THE GOVERNMENT, in partnership with the Food and Agriculture Organisation, is set to develop new simple guidelines in Kinyarwanda to educate the public about nutrition.
The Food-Based Dietary Guidelines (FBDG) will be used to educate people to consume a more diverse and nutrient-and balanced diet as well as guide interventions aimed at addressing nutritional concerns in the country, officials said.
This was announced Tuesday at a consultative workshop on the guidelines in Kigali, which attracted representatives of several government ministries and agencies, academia, as well as multilateral agencies.
The workshop aimed at providing a forum for exchange of ideas on major challenges to healthy dietary practices, and social and behavioral change communication for nutrition.
Also needed is to build a consensus on the development process of the guidelines, including the roadmap and setup of Multi-sectoral Technical Task Team (MTTT) in improving nutrition status in Rwanda.
Speaking at the workshop, Theogene Rutagwenda, the director-general for animal resources in the Ministry of Agriculture and Animal Resources, said the guidelines, initiated by Food and Agriculture Organisation, will bridge the disconnect between having food and the issue of malnutrition.
“The guidelines are timely in the contest of efforts to improve nutrition in Rwanda because you may have many people having enough food but you still have cases of malnutrition among them,” he said.
The official added: “Such disconnects need guidelines to educate and provide messages to the public on how to behave and make use of available food, and on food combinations that help fix such disconnects.”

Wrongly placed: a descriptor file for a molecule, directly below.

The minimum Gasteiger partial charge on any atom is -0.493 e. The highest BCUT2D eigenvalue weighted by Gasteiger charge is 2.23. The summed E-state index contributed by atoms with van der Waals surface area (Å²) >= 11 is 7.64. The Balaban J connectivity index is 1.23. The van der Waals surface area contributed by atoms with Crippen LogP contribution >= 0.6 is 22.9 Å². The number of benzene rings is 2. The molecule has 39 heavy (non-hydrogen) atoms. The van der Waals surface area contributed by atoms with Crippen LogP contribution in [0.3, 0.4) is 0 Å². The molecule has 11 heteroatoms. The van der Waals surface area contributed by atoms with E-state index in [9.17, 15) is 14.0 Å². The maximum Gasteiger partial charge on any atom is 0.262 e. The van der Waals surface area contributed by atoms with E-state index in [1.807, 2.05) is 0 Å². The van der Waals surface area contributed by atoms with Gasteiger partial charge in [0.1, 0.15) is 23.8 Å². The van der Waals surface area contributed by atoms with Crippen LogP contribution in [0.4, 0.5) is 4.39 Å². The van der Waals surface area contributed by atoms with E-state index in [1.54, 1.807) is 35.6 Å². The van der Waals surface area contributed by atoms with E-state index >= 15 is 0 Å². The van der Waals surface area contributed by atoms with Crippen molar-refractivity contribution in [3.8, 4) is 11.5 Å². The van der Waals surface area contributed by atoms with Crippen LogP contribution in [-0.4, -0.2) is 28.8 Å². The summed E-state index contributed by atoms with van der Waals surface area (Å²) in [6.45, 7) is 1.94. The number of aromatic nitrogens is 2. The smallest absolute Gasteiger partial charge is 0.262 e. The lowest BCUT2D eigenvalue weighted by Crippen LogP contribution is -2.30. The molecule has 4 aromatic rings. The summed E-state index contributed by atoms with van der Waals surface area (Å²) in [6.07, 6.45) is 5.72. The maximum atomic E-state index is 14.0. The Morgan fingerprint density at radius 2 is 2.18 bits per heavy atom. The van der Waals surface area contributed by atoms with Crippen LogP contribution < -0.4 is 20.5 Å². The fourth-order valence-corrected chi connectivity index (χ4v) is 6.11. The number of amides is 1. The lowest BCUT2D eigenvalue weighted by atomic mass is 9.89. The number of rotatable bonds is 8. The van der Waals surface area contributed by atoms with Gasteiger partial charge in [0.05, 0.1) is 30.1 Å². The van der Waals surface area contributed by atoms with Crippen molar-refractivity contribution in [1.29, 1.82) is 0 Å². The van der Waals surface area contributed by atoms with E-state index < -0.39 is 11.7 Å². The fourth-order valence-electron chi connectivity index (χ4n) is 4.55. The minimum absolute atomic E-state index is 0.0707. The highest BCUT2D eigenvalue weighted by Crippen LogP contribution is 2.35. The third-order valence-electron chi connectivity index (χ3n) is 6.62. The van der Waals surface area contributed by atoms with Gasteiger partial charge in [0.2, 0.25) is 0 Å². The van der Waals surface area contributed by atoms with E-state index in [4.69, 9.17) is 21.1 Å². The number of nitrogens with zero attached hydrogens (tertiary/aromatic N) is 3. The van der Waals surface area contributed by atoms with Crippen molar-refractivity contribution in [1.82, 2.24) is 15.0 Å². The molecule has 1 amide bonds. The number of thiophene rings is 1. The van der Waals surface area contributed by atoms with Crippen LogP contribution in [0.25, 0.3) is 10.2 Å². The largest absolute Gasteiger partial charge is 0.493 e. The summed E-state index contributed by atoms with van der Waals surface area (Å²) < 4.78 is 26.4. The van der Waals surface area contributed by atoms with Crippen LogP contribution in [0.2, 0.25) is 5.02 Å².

He said the guidelines will not only help in educating and advising the public on food combinations but also guide different sectors’ policies and programmes such as agriculture, health, education and social protection services, water and sanitation for food hygiene, all of which are critical in improving nutrition status.
The guidelines are available for over 100 countries with only six African countries having fully embraced them.
In Rwanda, the guidelines will be translated into Kinyarwanda.
Nutritionists say that for governments to make the guidelines practical and easy to comprehend, they should manifest into simple, meaningful and short messages with graphics about local foods, food groups, and lifestyle choices.
The guidelines also cover topics such as the amount and types of food groups to consume on a daily basis, meal planning techniques, nutrient and disease interactions, and strategies to reduce or prevent chronic disease, and dietary advice for particular life stages.
“We need simple messages and slogans in Kinyarwanda showing what to do and what not to do so as to improve the nutrition status. Under the Strategic Plans for the Transformation of Agriculture (PSTA4), we want to make sure that nutrition programmes are strengthened, which is why we asked Food and Agriculture Organisation to develop these guidelines to help address the issue of malnutrition,” Rutagwenda said.
Alexis Mucumbitsi, the head of the nutrition and hygiene department at National Early Childhood Care and Development Programme (NECDP), said the move will help reduce stunting from 38 per cent to 19 per cent by 2024 in Rwanda.
He said the same guidelines will help tackle other health issues such as overweight, obesity and anemia.
“We need strong coordination avoid ambiguous nutrition targets, and ensure better monitoring and evaluation as well as reporting about the programmes and adequate budgetary allocations. That will help us eliminate malnutrition, especially among children,” he added.
Jean Pierre De Margerie, the ad interim of World Food Programme in Rwanda, said: “We need to have different types of interventions. Communication and behavioral change is one of them, because among nutrition challenges include lack of proper awareness.”
He called for special attention to vulnerable categories such as pregnant women and children.